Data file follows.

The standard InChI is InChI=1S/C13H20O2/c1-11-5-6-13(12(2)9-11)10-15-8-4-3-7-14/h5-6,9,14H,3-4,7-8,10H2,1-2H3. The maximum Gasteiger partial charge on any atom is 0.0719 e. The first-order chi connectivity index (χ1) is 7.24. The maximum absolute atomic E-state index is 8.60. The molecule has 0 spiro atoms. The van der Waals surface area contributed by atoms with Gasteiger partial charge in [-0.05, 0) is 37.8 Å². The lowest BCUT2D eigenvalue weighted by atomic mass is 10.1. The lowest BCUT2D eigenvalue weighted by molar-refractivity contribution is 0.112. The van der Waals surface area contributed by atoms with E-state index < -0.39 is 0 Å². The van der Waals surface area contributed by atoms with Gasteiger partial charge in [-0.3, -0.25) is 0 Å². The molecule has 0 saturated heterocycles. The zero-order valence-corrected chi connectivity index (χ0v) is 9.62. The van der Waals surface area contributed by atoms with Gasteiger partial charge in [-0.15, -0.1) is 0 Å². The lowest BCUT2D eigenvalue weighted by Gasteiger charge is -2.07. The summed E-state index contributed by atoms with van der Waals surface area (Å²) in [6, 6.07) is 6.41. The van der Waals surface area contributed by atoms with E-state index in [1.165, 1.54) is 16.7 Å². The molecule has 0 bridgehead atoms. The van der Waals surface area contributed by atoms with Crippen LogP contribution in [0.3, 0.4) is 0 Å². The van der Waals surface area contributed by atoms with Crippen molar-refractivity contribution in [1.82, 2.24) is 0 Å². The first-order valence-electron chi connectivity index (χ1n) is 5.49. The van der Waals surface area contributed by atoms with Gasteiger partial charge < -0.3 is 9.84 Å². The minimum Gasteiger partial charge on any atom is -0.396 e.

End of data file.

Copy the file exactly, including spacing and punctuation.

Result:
The standard InChI is InChI=1S/C13H20O2/c1-11-5-6-13(12(2)9-11)10-15-8-4-3-7-14/h5-6,9,14H,3-4,7-8,10H2,1-2H3. The maximum Gasteiger partial charge on any atom is 0.0719 e. The first-order chi connectivity index (χ1) is 7.24. The maximum absolute atomic E-state index is 8.60. The molecule has 0 spiro atoms. The van der Waals surface area contributed by atoms with Gasteiger partial charge in [-0.05, 0) is 37.8 Å². The lowest BCUT2D eigenvalue weighted by atomic mass is 10.1. The lowest BCUT2D eigenvalue weighted by molar-refractivity contribution is 0.112. The van der Waals surface area contributed by atoms with E-state index < -0.39 is 0 Å². The van der Waals surface area contributed by atoms with Gasteiger partial charge in [-0.3, -0.25) is 0 Å². The molecule has 0 saturated heterocycles. The zero-order valence-corrected chi connectivity index (χ0v) is 9.62. The van der Waals surface area contributed by atoms with Gasteiger partial charge in [-0.15, -0.1) is 0 Å². The lowest BCUT2D eigenvalue weighted by Gasteiger charge is -2.07. The summed E-state index contributed by atoms with van der Waals surface area (Å²) in [6, 6.07) is 6.41. The van der Waals surface area contributed by atoms with E-state index in [1.165, 1.54) is 16.7 Å². The molecule has 0 bridgehead atoms. The van der Waals surface area contributed by atoms with Crippen LogP contribution in [0.3, 0.4) is 0 Å². The van der Waals surface area contributed by atoms with Crippen molar-refractivity contribution in [1.82, 2.24) is 0 Å². The first-order valence-electron chi connectivity index (χ1n) is 5.49. The van der Waals surface area contributed by atoms with Gasteiger partial charge < -0.3 is 9.84 Å². The minimum Gasteiger partial charge on any atom is -0.396 e.